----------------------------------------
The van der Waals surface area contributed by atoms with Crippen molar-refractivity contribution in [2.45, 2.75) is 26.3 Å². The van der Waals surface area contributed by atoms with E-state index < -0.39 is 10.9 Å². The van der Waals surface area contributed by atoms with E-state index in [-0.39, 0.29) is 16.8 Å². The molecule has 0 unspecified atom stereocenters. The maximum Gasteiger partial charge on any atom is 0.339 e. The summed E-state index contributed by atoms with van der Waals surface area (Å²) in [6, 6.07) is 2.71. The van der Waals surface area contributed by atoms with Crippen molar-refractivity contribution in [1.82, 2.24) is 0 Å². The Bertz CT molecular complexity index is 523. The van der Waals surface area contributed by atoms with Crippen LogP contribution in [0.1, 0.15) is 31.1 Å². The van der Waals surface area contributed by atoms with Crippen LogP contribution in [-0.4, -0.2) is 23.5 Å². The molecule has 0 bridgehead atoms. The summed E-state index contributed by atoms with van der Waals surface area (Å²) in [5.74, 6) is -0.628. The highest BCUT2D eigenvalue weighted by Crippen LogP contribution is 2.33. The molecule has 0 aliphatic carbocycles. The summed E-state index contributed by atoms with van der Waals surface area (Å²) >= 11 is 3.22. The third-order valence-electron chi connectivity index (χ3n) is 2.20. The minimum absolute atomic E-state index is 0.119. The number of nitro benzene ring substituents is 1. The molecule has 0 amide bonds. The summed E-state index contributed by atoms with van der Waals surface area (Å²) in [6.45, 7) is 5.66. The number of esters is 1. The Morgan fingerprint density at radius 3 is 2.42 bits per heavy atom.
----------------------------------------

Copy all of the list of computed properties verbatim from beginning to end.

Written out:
The van der Waals surface area contributed by atoms with Crippen molar-refractivity contribution in [2.45, 2.75) is 26.3 Å². The van der Waals surface area contributed by atoms with E-state index < -0.39 is 10.9 Å². The van der Waals surface area contributed by atoms with E-state index in [-0.39, 0.29) is 16.8 Å². The molecule has 0 unspecified atom stereocenters. The maximum Gasteiger partial charge on any atom is 0.339 e. The summed E-state index contributed by atoms with van der Waals surface area (Å²) in [6, 6.07) is 2.71. The van der Waals surface area contributed by atoms with Crippen molar-refractivity contribution in [1.82, 2.24) is 0 Å². The Bertz CT molecular complexity index is 523. The van der Waals surface area contributed by atoms with Crippen LogP contribution in [0.1, 0.15) is 31.1 Å². The van der Waals surface area contributed by atoms with Crippen LogP contribution in [-0.4, -0.2) is 23.5 Å². The molecule has 0 bridgehead atoms. The summed E-state index contributed by atoms with van der Waals surface area (Å²) in [5.74, 6) is -0.628. The highest BCUT2D eigenvalue weighted by Crippen LogP contribution is 2.33. The molecule has 0 aliphatic carbocycles. The summed E-state index contributed by atoms with van der Waals surface area (Å²) >= 11 is 3.22. The third-order valence-electron chi connectivity index (χ3n) is 2.20. The minimum absolute atomic E-state index is 0.119. The number of nitro benzene ring substituents is 1. The molecule has 0 amide bonds. The summed E-state index contributed by atoms with van der Waals surface area (Å²) in [6.45, 7) is 5.66. The number of esters is 1. The Morgan fingerprint density at radius 3 is 2.42 bits per heavy atom.